It was generally believed that intelligence was a single entity that was inherited; and that human beings – initially a blank slate – could be trained to learn anything, provided that it was presented in an appropriate way.
Gardner goes on to explain that a more recent understanding of intelligence appreciates and acknowledges its greater complexity.
Nowadays, an increasing number of researchers believe precisely the opposite; that there exists a multitude of intelligences, quite independent of each other; that each intelligence has its own strengths and constraints; that the mind is far from unencumbered at birth; and that it is unexpectedly difficult to teach things that go against early ‘naive’ theories of that challenge the natural lines of force within an intelligence and its matching domains.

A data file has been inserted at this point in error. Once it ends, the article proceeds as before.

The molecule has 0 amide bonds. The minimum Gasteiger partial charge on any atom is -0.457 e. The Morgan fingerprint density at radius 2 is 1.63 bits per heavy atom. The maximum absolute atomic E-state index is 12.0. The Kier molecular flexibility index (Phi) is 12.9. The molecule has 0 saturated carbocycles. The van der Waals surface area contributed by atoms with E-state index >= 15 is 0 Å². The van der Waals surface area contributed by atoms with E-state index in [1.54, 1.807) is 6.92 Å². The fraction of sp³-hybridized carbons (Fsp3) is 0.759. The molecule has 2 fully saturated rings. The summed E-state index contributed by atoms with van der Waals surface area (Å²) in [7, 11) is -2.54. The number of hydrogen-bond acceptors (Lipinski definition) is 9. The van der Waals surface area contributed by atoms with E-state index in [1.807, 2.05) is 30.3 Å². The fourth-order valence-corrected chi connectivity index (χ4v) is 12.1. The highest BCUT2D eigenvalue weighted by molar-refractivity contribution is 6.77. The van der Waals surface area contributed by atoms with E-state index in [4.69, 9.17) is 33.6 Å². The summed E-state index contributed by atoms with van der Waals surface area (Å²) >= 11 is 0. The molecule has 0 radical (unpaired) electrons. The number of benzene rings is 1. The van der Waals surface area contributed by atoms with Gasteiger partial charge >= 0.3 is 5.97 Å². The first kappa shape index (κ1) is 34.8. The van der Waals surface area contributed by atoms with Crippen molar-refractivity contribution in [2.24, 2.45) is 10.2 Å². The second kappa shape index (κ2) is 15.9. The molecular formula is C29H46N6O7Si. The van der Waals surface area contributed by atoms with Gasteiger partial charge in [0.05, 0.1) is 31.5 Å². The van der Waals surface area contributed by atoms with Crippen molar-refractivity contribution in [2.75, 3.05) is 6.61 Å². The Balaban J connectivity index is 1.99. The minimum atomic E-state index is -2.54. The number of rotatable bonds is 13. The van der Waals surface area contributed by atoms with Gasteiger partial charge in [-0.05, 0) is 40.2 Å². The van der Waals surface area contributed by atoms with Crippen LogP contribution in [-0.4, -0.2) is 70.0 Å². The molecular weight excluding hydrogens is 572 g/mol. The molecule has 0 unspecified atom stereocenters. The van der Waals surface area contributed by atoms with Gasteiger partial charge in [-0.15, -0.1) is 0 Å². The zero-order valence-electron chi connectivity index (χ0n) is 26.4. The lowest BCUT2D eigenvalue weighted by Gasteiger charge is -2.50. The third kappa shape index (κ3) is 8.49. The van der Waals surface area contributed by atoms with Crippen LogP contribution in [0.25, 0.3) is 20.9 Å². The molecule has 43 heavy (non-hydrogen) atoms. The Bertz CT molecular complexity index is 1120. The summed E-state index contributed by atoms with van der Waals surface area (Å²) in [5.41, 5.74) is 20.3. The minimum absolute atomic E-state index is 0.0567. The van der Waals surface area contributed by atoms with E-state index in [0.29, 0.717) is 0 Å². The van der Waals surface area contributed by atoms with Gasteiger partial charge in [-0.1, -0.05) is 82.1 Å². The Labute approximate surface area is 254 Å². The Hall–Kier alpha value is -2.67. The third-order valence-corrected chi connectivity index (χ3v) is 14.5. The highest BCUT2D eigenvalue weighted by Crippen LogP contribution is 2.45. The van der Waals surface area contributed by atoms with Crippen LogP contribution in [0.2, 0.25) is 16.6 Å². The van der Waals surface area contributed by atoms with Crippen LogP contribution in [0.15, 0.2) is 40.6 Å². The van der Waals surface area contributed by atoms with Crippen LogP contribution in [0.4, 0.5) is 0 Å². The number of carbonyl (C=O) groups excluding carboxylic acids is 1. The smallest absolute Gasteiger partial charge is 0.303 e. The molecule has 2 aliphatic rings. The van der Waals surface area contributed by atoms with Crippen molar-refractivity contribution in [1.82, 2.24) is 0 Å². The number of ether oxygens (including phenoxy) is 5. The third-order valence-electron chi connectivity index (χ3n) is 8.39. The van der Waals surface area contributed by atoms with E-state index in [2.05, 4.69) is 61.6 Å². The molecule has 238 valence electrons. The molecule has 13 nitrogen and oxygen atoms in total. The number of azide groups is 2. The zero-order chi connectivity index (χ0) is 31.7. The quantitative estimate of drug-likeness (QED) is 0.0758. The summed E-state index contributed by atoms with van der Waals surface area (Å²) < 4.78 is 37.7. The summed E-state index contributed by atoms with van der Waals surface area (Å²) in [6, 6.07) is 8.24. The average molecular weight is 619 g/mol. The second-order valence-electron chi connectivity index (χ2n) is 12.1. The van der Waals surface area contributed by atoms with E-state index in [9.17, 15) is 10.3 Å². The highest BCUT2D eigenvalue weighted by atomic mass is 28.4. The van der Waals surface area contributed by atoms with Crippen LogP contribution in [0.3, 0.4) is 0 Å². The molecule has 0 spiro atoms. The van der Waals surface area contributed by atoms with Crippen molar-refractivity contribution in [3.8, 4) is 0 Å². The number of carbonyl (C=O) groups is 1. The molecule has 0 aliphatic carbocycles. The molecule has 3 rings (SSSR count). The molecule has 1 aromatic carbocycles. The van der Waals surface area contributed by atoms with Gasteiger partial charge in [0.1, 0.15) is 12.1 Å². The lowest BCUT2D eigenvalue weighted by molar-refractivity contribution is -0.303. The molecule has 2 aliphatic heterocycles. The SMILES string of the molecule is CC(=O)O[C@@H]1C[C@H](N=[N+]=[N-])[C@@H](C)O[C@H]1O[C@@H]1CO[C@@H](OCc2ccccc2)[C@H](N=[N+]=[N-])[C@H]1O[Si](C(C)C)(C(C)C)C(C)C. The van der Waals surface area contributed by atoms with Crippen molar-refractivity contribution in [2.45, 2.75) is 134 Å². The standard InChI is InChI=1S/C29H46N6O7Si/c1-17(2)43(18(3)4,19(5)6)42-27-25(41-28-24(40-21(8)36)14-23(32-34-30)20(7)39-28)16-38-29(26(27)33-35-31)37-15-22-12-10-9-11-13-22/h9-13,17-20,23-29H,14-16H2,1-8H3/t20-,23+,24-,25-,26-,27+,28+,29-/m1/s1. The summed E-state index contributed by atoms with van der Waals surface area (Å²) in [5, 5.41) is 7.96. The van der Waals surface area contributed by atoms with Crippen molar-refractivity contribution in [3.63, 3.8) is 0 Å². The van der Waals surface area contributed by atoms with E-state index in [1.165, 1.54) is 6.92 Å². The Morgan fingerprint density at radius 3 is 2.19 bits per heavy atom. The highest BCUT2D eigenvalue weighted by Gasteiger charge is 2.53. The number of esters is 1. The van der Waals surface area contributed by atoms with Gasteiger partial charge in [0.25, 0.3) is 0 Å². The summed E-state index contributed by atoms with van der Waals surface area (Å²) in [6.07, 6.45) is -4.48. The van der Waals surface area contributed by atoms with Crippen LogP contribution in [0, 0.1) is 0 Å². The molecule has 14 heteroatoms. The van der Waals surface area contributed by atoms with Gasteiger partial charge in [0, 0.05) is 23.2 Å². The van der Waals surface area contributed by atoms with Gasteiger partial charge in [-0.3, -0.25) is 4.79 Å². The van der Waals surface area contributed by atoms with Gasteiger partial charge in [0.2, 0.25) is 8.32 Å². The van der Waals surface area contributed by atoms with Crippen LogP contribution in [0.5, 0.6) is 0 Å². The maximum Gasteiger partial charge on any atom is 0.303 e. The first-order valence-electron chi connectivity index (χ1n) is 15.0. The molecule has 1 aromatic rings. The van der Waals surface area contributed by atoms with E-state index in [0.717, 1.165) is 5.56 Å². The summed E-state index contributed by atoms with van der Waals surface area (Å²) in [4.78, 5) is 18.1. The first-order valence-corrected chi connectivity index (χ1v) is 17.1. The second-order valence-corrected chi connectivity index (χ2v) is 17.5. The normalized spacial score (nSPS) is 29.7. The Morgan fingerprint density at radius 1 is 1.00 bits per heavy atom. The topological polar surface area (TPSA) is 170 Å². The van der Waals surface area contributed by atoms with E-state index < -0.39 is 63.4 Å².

Robert Sternberg and the Triarchic Theory of Intelligence
American psychologist and psychometrician Robert Sternberg proposed the Triarchic Theory of Intelligence – the theory that there are three categories of intelligence;
- Practical (or ‘contextual’)
- Creative (or ‘experiential’)
- Analytic (or ‘componental’)
Emotional intelligence, or EQ, is typically understood as a combination of two of Gardner’s eight types of intelligence; intrapersonal and interpersonal.
Researchers Salovey and Mayer define EQ as ‘the ability to perceive, understand, express, facilitate and manage emotions in oneself and others.’ Building on that definition, Daniel Goleman (4) added that this perception, or recognition, of our own and others’ emotional and psychological states ‘helps us to cope with environmental demands and pressures.’